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November 23, 2004.


The opinion of the court was delivered by: NINA GERSHON, District Judge


Plaintiffs, suing as a class, are former Trans World Airlines, Inc. ("TWA") flight attendants who joined American Airlines, Inc. ("American") when American acquired TWA following TWA's bankruptcy in early 2001. Defendants are American and its wholly owned subsidiary, TWA Airlines, LLC ("TWA-LLC") (jointly "Company defendants") and the Association of Professional Flight Attendants, John Ward as representative ("APFA"). Plaintiffs originally filed this action on June 14, 2002, and on March 3, 2003, they filed an Amended Complaint. Their claims deal with the events surrounding American's acquisition of TWA in 2001 and the subsequent furlough of 1,018 TWA-LLC flight attendants in the aftermath of the September 11, 2001 terrorist attacks. On June 20, 2003, plaintiffs filed a Supplemental Complaint, dealing with events surrounding American's reorganization in 2003 and an accompanying Restructuring Agreement between American and APFA ("Supplemental Complaint").*fn1 Plaintiffs' motion for a preliminary injunction enjoining American from implementing the Restructuring Agreement was denied by Judge Carol Bagley Amon of this court. See Cooper v. TWA Airlines LLC, 274 F.Supp.2d 231 (E.D.N.Y. 2003). The case was reassigned to me on April 21, 2004.

Count One of the Amended Complaint alleges that American violated Sections 2 and 6 of the Railway Labor Act ("RLA"), 45 U.S.C. §§ 152, 156. Counts Two through Eight allege that American and APFA violated state common law in various ways, namely, (2) breach of contract; (3) fraud; (4) negligent misrepresentation; (5) fraudulent inducement; (6) breach of the implied covenant of good faith and fair dealing; (7) promissory estoppel; and (8) unjust enrichment. All defendants move to dismiss the Amended Complaint. The Company defendants argue that plaintiffs lack standing under the RLA to bring Count One and that all of the state law claims are preempted by the RLA. APFA argues that the state law claims against it are preempted by the RLA and also fail on the merits.

  The claims in the Supplemental Complaint will be the subject of additional motions not yet made.


  The allegations in the Amended Complaint, described below, are taken as true for the purposes of defendants' motions to dismiss. This case arises out of the integration of former TWA flight attendants into American Airlines' workforce as part of American's acquisition of TWA in 2001. In January 2001, TWA and American entered into an agreement whereby American agreed to purchase substantially all of TWA's valuable assets in connection with TWA's planned Chapter 11 bankruptcy (the "Purchase Agreement"). Immediately after the Purchase Agreement was executed, TWA filed for bankruptcy and sought court approval of its terms. Contemporaneously, American formed a wholly owned subsidiary, TWA-LLC, to own and operate TWA's assets. TWA-LLC was formed as a transitory entity controlled by American that would cease to exist once the two airlines were fully integrated. Thus, TWA-LLC was American's "alter ego" for purposes of merging the two airlines.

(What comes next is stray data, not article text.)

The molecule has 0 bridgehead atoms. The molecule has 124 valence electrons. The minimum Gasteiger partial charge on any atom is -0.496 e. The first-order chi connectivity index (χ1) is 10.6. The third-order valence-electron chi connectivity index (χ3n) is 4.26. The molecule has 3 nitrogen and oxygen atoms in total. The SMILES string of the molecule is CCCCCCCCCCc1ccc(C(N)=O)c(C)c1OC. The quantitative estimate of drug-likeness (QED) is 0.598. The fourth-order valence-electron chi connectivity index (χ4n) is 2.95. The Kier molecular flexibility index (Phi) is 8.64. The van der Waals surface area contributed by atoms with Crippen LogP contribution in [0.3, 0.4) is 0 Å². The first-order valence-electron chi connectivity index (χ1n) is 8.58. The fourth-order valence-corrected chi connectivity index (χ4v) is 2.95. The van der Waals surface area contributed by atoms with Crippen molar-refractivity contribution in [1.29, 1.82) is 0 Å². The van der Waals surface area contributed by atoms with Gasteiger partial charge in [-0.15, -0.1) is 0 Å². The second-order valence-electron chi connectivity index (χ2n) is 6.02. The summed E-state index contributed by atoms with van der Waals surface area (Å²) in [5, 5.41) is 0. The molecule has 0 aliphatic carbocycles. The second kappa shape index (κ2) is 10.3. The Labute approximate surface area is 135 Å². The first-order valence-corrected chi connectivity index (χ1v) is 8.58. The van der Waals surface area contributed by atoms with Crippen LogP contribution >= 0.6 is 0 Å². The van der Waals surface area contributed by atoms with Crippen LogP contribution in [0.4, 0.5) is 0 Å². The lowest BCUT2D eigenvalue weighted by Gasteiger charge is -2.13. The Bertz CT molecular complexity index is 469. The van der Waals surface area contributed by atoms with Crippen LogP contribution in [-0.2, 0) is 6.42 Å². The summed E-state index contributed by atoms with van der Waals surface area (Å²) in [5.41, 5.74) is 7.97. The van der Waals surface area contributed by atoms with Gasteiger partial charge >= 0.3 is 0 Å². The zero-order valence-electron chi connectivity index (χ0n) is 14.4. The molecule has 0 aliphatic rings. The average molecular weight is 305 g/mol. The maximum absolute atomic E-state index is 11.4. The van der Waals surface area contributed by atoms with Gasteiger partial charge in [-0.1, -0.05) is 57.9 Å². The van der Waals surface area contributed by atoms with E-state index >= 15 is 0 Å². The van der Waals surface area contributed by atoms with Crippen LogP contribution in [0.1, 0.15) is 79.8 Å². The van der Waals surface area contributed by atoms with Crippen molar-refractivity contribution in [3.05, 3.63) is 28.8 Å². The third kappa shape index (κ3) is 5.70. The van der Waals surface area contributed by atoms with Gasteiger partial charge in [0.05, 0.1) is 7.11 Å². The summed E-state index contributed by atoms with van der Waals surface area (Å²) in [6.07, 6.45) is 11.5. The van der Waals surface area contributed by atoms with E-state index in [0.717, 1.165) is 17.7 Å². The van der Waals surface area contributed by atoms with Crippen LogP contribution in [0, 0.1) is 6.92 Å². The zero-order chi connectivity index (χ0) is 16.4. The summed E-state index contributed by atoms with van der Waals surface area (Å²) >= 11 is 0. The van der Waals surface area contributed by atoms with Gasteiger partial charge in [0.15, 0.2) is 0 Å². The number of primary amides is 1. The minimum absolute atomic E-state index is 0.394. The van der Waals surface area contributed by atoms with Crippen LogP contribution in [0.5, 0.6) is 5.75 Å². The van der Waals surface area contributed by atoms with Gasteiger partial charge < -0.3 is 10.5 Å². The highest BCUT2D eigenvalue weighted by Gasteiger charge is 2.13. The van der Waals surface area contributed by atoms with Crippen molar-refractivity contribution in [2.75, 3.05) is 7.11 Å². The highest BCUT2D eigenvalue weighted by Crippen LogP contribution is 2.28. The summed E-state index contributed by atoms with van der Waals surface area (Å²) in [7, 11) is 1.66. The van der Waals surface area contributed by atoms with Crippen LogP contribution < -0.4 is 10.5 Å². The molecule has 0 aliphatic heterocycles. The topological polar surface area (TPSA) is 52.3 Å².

At the time the merger negotiations between American and TWA were proceeding, the TWA flight attendants were represented by plaintiff International Association of Machinists and Aerospace Workers ("IAM"). Under IAM's collective bargaining agreement ("CBA") with TWA, in effect at the time bankruptcy protection was sought by TWA, the TWA flight attendants' occupational seniority rights were protected by what are known as Allegheny-Mohawk Labor Protective Provisions. Occupational seniority determines, among other things, the order of layoffs and recalls and the bidding priorities among flight attendants for selecting their monthly flying schedules. The Allegheny-Mohawk provisions in the CBA required TWA to insist that American agree to integrate the TWA flight attendant seniority lists under the standard process for fair and equitable integration established by the Civil Aeronautics Board in the Allegheny-Mohawk Merger Case, 59 CAB 19 (1972). At all relevant times during the negotiations, IAM's position was that TWA employees' occupational seniority date must be based on the date they entered the job classification at TWA for purposes of a fair and equitable integration. In other words, IAM sought to preserve the occupational seniority rights of TWA flight attendants upon their integration into American. American knew that any representations it made to IAM concerning these benefits were material to IAM in its decision-making process.